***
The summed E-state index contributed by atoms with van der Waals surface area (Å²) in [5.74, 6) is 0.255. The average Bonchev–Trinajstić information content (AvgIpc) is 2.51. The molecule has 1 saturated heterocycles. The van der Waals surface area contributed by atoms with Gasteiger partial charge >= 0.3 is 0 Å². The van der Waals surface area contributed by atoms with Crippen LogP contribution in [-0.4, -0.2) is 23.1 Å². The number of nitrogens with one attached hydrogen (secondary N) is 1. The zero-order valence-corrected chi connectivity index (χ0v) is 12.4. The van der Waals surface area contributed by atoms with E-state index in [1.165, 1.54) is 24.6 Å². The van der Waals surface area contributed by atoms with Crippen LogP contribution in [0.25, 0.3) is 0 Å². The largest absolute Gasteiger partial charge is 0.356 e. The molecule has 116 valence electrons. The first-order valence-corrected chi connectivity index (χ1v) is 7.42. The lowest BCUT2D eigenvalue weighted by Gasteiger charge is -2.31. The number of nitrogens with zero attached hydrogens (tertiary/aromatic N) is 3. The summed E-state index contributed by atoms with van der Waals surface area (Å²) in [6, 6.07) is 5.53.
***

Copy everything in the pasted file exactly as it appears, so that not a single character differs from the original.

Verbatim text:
The summed E-state index contributed by atoms with van der Waals surface area (Å²) in [5.74, 6) is 0.255. The average Bonchev–Trinajstić information content (AvgIpc) is 2.51. The molecule has 1 saturated heterocycles. The van der Waals surface area contributed by atoms with Gasteiger partial charge >= 0.3 is 0 Å². The van der Waals surface area contributed by atoms with Crippen LogP contribution in [-0.4, -0.2) is 23.1 Å². The number of nitrogens with one attached hydrogen (secondary N) is 1. The zero-order valence-corrected chi connectivity index (χ0v) is 12.4. The van der Waals surface area contributed by atoms with E-state index in [1.165, 1.54) is 24.6 Å². The van der Waals surface area contributed by atoms with Crippen LogP contribution in [0.25, 0.3) is 0 Å². The largest absolute Gasteiger partial charge is 0.356 e. The molecule has 116 valence electrons. The first-order valence-corrected chi connectivity index (χ1v) is 7.42. The lowest BCUT2D eigenvalue weighted by Gasteiger charge is -2.31. The number of nitrogens with zero attached hydrogens (tertiary/aromatic N) is 3. The summed E-state index contributed by atoms with van der Waals surface area (Å²) in [6, 6.07) is 5.53.